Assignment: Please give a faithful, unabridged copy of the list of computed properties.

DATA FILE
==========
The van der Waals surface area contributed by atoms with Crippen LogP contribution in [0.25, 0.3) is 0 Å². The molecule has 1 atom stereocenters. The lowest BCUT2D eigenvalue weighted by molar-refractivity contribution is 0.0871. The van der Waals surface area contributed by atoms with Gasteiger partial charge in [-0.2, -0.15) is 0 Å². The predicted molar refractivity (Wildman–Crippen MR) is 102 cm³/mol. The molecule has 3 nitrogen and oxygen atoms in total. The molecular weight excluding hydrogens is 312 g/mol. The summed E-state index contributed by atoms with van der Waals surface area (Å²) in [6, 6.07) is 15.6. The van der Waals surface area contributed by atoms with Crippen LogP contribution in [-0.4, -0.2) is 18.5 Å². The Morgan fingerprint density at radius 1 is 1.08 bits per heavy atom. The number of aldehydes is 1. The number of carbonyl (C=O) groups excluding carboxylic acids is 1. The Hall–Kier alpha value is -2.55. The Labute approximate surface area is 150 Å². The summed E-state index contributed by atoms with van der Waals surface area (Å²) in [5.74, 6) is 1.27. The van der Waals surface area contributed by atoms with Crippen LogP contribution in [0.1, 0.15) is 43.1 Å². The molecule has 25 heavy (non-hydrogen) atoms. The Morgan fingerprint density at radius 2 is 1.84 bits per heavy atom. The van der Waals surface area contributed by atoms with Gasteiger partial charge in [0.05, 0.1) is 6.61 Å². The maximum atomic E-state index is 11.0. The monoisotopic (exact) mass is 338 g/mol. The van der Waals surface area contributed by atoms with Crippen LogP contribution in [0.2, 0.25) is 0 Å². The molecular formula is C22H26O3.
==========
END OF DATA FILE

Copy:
The van der Waals surface area contributed by atoms with Crippen LogP contribution in [0.25, 0.3) is 0 Å². The molecule has 1 atom stereocenters. The lowest BCUT2D eigenvalue weighted by molar-refractivity contribution is 0.0871. The van der Waals surface area contributed by atoms with Gasteiger partial charge in [-0.2, -0.15) is 0 Å². The predicted molar refractivity (Wildman–Crippen MR) is 102 cm³/mol. The molecule has 3 nitrogen and oxygen atoms in total. The molecular weight excluding hydrogens is 312 g/mol. The summed E-state index contributed by atoms with van der Waals surface area (Å²) in [6, 6.07) is 15.6. The van der Waals surface area contributed by atoms with Crippen LogP contribution in [-0.4, -0.2) is 18.5 Å². The Morgan fingerprint density at radius 1 is 1.08 bits per heavy atom. The number of aldehydes is 1. The number of carbonyl (C=O) groups excluding carboxylic acids is 1. The Hall–Kier alpha value is -2.55. The Labute approximate surface area is 150 Å². The summed E-state index contributed by atoms with van der Waals surface area (Å²) in [5.74, 6) is 1.27. The van der Waals surface area contributed by atoms with Crippen LogP contribution in [0.1, 0.15) is 43.1 Å². The molecule has 25 heavy (non-hydrogen) atoms. The Morgan fingerprint density at radius 2 is 1.84 bits per heavy atom. The van der Waals surface area contributed by atoms with Gasteiger partial charge in [0.05, 0.1) is 6.61 Å². The maximum atomic E-state index is 11.0. The monoisotopic (exact) mass is 338 g/mol. The van der Waals surface area contributed by atoms with Crippen LogP contribution in [0.2, 0.25) is 0 Å². The molecular formula is C22H26O3.